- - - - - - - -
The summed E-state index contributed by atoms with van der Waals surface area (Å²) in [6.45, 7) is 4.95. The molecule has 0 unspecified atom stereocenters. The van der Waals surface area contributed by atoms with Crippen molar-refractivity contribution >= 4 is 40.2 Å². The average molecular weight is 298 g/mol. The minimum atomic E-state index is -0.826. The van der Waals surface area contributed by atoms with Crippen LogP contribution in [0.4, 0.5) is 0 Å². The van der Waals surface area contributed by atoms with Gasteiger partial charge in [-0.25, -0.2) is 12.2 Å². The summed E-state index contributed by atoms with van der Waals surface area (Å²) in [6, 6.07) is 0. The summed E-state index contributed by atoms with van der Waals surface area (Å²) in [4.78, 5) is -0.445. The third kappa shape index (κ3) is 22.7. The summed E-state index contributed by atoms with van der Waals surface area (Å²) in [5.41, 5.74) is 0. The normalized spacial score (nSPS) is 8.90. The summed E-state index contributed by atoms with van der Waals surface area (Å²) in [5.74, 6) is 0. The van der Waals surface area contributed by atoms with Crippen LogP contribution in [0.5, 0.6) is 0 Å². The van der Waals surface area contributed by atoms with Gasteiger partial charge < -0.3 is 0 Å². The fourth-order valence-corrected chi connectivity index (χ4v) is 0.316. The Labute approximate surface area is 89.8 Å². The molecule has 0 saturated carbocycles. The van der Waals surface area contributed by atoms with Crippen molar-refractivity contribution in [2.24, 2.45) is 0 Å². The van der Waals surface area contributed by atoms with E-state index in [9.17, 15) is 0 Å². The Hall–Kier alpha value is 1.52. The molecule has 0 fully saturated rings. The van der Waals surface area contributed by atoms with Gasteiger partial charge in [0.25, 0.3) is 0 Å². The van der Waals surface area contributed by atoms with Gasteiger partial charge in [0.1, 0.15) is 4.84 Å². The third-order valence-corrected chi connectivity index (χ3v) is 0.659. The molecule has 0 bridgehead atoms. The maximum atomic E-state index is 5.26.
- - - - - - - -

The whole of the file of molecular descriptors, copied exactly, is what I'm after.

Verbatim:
The summed E-state index contributed by atoms with van der Waals surface area (Å²) in [6.45, 7) is 4.95. The molecule has 0 unspecified atom stereocenters. The van der Waals surface area contributed by atoms with Crippen molar-refractivity contribution >= 4 is 40.2 Å². The average molecular weight is 298 g/mol. The minimum atomic E-state index is -0.826. The van der Waals surface area contributed by atoms with Crippen LogP contribution in [0.4, 0.5) is 0 Å². The van der Waals surface area contributed by atoms with Gasteiger partial charge in [-0.25, -0.2) is 12.2 Å². The summed E-state index contributed by atoms with van der Waals surface area (Å²) in [6, 6.07) is 0. The summed E-state index contributed by atoms with van der Waals surface area (Å²) in [4.78, 5) is -0.445. The third kappa shape index (κ3) is 22.7. The summed E-state index contributed by atoms with van der Waals surface area (Å²) in [5.41, 5.74) is 0. The normalized spacial score (nSPS) is 8.90. The summed E-state index contributed by atoms with van der Waals surface area (Å²) in [5.74, 6) is 0. The van der Waals surface area contributed by atoms with Crippen LogP contribution in [0.5, 0.6) is 0 Å². The van der Waals surface area contributed by atoms with Gasteiger partial charge < -0.3 is 0 Å². The fourth-order valence-corrected chi connectivity index (χ4v) is 0.316. The Labute approximate surface area is 89.8 Å². The molecule has 0 saturated carbocycles. The van der Waals surface area contributed by atoms with Crippen molar-refractivity contribution in [2.24, 2.45) is 0 Å². The van der Waals surface area contributed by atoms with E-state index in [9.17, 15) is 0 Å². The Hall–Kier alpha value is 1.52. The molecule has 0 fully saturated rings. The van der Waals surface area contributed by atoms with Gasteiger partial charge in [0.25, 0.3) is 0 Å². The van der Waals surface area contributed by atoms with Gasteiger partial charge in [0.1, 0.15) is 4.84 Å². The third-order valence-corrected chi connectivity index (χ3v) is 0.659. The molecule has 0 bridgehead atoms. The maximum atomic E-state index is 5.26.